One of my favourite objects in the museum is a scallop shell ampulla. In Medieval times this would have been carried by pilgrims to store holy water that they had brought back from holy places. It really captured my imagination as it was likely dropped by a pilgrim on their way home. They were probably hoping that the holy water would bring about a miracle cure, perhaps for a poorly loved one.
Hit the shops!
Biggar is superb for independent shops. There are two butcher shops, gift shops and even an interior designer. Don't miss The Orchard for a wonderful selection of foodstuffs. Fish and seafood, fruit and vegetables, cakes, cheeses and lots more is available here. I picked up a super delicious punnet of strawberries from a local farm and a jar of raspberry and lime jam which definitely deserves its Great Taste Award.
The Orchard has this ethos of old fashioned service, probably like it was in a market town grocery store of days gone by. The owner was on the shop floor interacting with customers, checking if they could find what they were looking for and talking about the products. It made the experience of shopping a joy and certainly more special than a retail park. In fact, I felt that Biggar had successfully retained the tradition, history and welcome that you would associate with a market town. Just take a look at Miniatures and Mindings, a china shop, and you will get that nostalgic feeling.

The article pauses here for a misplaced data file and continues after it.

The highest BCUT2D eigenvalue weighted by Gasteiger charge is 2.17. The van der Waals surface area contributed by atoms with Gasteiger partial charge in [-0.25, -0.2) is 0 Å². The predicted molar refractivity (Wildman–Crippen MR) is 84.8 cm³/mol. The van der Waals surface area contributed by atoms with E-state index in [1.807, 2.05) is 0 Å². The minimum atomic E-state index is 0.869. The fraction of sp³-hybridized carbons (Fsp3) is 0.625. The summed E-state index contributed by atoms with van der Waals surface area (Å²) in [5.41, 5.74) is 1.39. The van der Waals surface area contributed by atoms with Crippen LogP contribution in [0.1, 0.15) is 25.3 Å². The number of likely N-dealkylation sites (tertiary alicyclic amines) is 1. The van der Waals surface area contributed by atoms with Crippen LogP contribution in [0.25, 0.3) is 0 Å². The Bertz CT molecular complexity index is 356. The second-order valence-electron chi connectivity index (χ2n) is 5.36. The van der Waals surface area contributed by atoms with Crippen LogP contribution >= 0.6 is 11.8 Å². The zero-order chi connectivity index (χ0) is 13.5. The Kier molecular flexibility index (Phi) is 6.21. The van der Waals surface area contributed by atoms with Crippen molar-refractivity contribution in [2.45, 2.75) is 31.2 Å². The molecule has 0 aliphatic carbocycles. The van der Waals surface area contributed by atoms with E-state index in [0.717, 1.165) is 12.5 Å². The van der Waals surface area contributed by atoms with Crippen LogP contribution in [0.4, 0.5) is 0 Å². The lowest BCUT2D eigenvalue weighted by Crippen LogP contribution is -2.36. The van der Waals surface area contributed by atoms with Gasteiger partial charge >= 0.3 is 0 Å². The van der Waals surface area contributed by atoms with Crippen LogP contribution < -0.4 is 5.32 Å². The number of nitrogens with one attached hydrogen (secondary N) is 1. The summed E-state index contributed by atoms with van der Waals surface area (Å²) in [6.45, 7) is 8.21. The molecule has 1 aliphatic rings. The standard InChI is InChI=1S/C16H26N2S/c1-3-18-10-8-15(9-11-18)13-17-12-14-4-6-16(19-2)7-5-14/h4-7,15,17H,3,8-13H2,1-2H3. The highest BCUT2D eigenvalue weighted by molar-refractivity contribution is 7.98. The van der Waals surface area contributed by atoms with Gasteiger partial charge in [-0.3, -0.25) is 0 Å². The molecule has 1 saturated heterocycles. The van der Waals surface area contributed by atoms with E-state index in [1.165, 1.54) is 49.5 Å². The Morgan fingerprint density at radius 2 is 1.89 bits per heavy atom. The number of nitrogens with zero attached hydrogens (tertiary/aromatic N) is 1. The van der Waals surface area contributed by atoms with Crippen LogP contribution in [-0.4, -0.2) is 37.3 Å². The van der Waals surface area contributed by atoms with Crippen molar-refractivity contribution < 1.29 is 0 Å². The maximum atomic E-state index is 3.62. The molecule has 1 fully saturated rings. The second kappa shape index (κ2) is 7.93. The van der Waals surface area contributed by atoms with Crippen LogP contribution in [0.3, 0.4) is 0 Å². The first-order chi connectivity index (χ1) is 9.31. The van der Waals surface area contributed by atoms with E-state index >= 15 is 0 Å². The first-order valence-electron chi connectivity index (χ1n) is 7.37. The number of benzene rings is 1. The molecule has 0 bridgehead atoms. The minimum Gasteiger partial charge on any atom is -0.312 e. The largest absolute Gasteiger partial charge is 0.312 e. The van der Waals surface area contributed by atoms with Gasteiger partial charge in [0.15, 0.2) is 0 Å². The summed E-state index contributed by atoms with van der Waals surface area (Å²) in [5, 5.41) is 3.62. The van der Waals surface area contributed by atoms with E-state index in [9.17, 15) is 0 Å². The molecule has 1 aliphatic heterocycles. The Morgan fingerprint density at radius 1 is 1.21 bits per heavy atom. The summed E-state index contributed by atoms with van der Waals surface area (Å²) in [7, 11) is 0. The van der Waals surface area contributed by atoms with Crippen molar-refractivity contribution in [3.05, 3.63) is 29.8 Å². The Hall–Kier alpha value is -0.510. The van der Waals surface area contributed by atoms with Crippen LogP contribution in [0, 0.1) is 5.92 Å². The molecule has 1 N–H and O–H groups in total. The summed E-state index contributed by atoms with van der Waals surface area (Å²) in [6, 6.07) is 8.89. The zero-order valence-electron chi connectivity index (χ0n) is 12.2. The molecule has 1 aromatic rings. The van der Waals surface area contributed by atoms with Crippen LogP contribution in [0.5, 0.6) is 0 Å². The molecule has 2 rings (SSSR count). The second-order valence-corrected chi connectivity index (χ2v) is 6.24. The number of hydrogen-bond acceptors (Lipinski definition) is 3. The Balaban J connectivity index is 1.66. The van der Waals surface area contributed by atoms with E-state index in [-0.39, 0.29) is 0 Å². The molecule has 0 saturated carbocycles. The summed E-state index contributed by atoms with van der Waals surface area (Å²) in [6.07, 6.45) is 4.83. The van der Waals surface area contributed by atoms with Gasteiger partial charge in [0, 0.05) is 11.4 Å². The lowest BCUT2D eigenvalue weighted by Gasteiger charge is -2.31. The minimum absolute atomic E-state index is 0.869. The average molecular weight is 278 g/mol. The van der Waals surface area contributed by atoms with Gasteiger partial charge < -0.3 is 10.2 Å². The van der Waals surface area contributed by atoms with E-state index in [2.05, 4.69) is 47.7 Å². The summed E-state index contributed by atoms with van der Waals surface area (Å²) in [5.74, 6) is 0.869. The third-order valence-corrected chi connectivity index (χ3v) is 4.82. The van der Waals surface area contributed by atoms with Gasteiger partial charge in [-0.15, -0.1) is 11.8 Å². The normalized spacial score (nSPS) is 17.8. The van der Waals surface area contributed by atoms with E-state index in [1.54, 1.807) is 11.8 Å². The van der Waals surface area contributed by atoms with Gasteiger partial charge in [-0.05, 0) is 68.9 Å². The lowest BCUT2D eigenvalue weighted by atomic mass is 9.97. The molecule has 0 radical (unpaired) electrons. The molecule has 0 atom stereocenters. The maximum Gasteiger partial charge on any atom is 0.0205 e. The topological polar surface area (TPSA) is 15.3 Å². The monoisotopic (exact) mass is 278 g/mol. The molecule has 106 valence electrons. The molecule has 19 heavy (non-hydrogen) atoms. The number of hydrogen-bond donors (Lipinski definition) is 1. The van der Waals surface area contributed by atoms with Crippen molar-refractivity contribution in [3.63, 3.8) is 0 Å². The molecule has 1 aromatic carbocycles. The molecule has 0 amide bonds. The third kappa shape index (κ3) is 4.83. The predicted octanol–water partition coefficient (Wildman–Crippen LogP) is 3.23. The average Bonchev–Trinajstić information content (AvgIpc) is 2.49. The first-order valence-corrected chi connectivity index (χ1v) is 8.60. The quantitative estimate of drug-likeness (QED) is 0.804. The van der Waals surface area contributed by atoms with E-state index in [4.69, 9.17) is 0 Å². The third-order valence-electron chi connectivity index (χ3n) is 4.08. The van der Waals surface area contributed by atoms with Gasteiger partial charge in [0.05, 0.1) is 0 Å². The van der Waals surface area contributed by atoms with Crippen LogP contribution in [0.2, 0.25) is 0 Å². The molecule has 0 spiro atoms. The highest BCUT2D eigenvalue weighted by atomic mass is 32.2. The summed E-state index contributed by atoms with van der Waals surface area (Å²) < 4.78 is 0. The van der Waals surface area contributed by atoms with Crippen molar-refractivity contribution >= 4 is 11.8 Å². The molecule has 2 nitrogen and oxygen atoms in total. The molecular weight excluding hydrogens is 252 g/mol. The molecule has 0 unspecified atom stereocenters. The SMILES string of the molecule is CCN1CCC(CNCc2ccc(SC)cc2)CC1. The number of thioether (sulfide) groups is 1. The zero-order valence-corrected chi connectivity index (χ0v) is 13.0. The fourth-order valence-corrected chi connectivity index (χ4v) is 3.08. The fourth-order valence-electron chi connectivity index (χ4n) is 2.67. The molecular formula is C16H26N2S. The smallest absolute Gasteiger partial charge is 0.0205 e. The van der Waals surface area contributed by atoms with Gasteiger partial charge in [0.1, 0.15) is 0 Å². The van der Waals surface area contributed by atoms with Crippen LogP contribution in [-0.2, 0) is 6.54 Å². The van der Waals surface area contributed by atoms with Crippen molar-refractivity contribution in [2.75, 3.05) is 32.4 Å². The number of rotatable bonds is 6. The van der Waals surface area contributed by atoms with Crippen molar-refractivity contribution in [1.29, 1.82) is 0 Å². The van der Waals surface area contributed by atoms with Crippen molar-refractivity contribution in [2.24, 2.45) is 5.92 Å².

Too many books?
I always think that the presence of an independent bookstore is a good sign of a healthy high street. On entering Atkinson Pryce Books I smiled at a sign- 'Too many books? I think what you mean is not enough bookshelves.' This a place to really appreciate the written word with cosy cushioned corner seats and armchairs.
What's your favourite flavour of ice cream?
You don't have to head for coastal towns to find some of Scotland's best ice cream. Taylor's ice cream has been produced in Biggar for over 40 years and you can get a cone at Cones and Candies on the High Street. I can recommend the mint chocolate chip, but any flavour is excellent here- the company has received over 100 awards from the National Ice Cream Alliance. It's another blast of nostalgia in this shop with big jars of sweets behind the counter. Treat yourself to some of the home made fudge and a box of their chocolates- tell me if you also thought the lime cream was incredible.